For MFM, FPMRS & REI 2020 oral exam candidates

This is the last month for case collection. You can do it!! Get those categories filled in, and start circulating your list to mentors and colleagues for their input. We are happy to offer a Comprehensive Case List Review. ABC is the only company in the nation where you receive a call from your reviewer to point out the highlights and also give you an opportunity to ask questions. That way you have plenty of time to edit the list before the February 3rd  due date. For those planning on taking the exam in 2021, case list collection starts for you in January 2020, so now is a good time to familiarize yourself with the categories and structure of the list so you can hit the ground running.  The big day in Dallas is 4 months away. Do you have a study schedule yet?

FPMRS Tip:

As you start organizing your study time, consider using the case list topics as an outline for your studying. Organizing into discrete topics is a great way to minimize an overwhelming task in many cases. There have been quite a few recent Urogynecology updates on ACOG and the MOC articles are also good for brushing up on current interest subjects.

For those that attended our live 3-Day review course in Charlotte, NC, you should have your binder to review those high yield topics that we covered. Continue using those as important study resource.

For those that could not make the Live Course, all hope is not lost, You still have the opportunity to join us for our Webinar series that will cover high wield topics in a structured case interactive format which you can join in on from the comfort of your home and get the opportunity to get on the hot seat to practice.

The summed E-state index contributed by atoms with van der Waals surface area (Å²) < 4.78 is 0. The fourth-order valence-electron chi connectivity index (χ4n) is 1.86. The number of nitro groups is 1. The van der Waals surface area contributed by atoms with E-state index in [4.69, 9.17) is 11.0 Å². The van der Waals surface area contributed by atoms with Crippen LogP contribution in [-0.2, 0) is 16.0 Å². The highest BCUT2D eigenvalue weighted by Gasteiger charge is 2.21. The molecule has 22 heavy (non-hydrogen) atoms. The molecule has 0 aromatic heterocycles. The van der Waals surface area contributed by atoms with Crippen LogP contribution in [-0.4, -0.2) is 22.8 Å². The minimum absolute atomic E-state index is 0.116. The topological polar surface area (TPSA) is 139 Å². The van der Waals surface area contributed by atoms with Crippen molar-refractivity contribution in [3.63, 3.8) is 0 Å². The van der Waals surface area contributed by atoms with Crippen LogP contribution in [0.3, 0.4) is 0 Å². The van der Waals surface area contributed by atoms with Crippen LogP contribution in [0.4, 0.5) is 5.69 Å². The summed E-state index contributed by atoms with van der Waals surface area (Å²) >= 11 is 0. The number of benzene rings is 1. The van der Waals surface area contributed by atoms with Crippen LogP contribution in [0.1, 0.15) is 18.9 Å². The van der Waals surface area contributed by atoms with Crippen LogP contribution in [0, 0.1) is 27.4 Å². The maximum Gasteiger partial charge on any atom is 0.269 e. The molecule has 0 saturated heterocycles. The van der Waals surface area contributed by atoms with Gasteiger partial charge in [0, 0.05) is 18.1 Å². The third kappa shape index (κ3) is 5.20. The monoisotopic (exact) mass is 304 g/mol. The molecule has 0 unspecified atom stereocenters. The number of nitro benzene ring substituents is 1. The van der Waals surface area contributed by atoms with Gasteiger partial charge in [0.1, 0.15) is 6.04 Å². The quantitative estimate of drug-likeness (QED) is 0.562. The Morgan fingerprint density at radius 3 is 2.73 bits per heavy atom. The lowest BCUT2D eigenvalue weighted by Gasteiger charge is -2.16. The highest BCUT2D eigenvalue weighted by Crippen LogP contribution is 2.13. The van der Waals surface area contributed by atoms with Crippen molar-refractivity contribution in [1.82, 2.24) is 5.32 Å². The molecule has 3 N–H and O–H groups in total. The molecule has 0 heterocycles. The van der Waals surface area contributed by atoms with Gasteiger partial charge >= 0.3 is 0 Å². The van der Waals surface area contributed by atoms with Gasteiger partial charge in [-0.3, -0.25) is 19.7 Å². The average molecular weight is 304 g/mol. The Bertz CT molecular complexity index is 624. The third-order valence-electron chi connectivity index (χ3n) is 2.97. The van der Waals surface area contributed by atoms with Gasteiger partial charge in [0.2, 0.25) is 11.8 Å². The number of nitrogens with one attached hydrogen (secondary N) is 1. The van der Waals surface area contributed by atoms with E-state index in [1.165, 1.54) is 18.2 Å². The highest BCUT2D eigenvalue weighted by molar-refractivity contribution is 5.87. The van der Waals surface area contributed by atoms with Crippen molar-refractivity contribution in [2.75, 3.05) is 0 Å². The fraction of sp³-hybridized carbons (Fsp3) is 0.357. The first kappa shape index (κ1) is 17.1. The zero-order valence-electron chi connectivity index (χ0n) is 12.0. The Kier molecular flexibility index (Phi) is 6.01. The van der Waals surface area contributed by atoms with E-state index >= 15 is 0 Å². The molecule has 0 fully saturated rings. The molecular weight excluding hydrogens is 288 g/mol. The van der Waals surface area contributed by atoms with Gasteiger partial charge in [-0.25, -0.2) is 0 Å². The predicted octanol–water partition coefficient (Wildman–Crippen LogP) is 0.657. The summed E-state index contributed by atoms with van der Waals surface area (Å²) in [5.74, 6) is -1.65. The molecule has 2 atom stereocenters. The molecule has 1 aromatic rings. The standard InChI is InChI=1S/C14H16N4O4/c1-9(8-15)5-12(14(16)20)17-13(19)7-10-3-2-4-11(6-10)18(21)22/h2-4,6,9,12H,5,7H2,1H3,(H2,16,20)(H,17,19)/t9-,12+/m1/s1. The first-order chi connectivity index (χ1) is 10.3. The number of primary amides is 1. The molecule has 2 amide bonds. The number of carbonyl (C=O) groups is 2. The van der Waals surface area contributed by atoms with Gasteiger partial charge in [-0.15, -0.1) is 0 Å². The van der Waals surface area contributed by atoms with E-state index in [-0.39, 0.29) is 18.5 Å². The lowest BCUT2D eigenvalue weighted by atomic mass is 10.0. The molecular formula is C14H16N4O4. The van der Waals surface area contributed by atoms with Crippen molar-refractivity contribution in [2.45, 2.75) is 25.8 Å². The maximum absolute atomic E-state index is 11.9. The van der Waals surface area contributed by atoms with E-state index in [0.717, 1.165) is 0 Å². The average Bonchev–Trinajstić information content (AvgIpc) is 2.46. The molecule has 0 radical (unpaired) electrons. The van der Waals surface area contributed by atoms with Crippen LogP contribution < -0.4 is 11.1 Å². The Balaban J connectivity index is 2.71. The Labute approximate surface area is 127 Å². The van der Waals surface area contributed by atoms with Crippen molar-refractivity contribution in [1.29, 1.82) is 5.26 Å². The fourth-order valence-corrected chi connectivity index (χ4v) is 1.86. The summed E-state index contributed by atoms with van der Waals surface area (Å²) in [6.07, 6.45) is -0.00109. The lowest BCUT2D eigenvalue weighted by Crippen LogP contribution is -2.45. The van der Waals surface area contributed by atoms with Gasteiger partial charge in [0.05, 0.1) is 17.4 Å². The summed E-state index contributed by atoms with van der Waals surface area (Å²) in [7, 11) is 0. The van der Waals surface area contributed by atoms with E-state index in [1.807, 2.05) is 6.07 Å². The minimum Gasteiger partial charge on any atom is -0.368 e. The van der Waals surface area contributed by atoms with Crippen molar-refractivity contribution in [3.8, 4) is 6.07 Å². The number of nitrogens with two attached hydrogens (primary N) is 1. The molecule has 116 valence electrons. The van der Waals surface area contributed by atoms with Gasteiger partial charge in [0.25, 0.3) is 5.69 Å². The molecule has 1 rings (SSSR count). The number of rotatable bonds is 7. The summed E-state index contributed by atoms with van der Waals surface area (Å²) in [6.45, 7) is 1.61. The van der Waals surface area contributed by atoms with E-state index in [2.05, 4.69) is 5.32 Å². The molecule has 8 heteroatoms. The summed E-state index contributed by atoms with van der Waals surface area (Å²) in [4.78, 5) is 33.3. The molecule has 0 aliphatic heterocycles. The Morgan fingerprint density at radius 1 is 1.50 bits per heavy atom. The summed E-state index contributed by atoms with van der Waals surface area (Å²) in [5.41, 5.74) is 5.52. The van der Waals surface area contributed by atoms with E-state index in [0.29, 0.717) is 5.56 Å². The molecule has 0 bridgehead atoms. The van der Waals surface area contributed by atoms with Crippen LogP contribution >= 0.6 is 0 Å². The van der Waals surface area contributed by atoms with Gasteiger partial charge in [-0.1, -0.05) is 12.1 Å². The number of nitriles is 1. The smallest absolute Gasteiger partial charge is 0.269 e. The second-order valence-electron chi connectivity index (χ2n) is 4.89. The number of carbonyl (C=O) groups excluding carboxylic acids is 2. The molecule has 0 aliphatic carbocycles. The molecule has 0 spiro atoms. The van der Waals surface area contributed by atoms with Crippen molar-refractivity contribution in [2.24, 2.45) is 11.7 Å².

Register for our 2020 FPMRS webinar.

The AUGS website has some nice refresher lectures on statistics and topics that many people struggle with such as neurourology and embryology.

MFM Tip:

As you start organizing your study time, consider using the case list topics as an outline for your studying. Organizing into discrete topics is a great way to minimize an overwhelming task in many cases. Is there a textbook you like that will be a good resource for maternal medical complications? What about fetal complications? Would the ACOG practice bulletins or committee opinions be a helpful resource for some of these topics? The SMFM Fellow lecture series or Expert Series of documents? Once you have a list of resources, you can start thinking about how you want to divide your time between all of these to round out your review of the important topics in MFM. “Read everything” isn’t an achievable goal, but a concrete list of chapters and other sources is something you can divide over the coming months and tackle one step at a time. You’ve got this!

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